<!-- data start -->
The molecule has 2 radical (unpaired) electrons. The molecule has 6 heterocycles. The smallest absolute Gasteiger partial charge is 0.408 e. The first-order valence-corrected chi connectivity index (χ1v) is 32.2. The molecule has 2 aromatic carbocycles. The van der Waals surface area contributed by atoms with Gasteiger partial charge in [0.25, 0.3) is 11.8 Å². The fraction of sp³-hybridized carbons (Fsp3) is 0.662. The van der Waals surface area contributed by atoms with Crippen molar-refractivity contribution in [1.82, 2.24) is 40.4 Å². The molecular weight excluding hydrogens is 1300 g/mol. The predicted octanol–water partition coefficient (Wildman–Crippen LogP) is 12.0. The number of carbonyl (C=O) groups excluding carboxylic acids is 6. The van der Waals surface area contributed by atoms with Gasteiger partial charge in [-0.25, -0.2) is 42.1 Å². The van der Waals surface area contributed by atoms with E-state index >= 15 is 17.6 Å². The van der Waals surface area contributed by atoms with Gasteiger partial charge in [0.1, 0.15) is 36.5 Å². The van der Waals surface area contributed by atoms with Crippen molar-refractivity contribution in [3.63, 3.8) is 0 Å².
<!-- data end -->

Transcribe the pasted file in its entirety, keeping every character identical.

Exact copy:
The molecule has 2 radical (unpaired) electrons. The molecule has 6 heterocycles. The smallest absolute Gasteiger partial charge is 0.408 e. The first-order valence-corrected chi connectivity index (χ1v) is 32.2. The molecule has 2 aromatic carbocycles. The van der Waals surface area contributed by atoms with Gasteiger partial charge in [0.25, 0.3) is 11.8 Å². The fraction of sp³-hybridized carbons (Fsp3) is 0.662. The van der Waals surface area contributed by atoms with Crippen molar-refractivity contribution in [1.82, 2.24) is 40.4 Å². The molecular weight excluding hydrogens is 1300 g/mol. The predicted octanol–water partition coefficient (Wildman–Crippen LogP) is 12.0. The number of carbonyl (C=O) groups excluding carboxylic acids is 6. The van der Waals surface area contributed by atoms with Gasteiger partial charge in [-0.25, -0.2) is 42.1 Å². The van der Waals surface area contributed by atoms with E-state index >= 15 is 17.6 Å². The van der Waals surface area contributed by atoms with Gasteiger partial charge in [0.1, 0.15) is 36.5 Å². The van der Waals surface area contributed by atoms with Crippen molar-refractivity contribution in [3.63, 3.8) is 0 Å².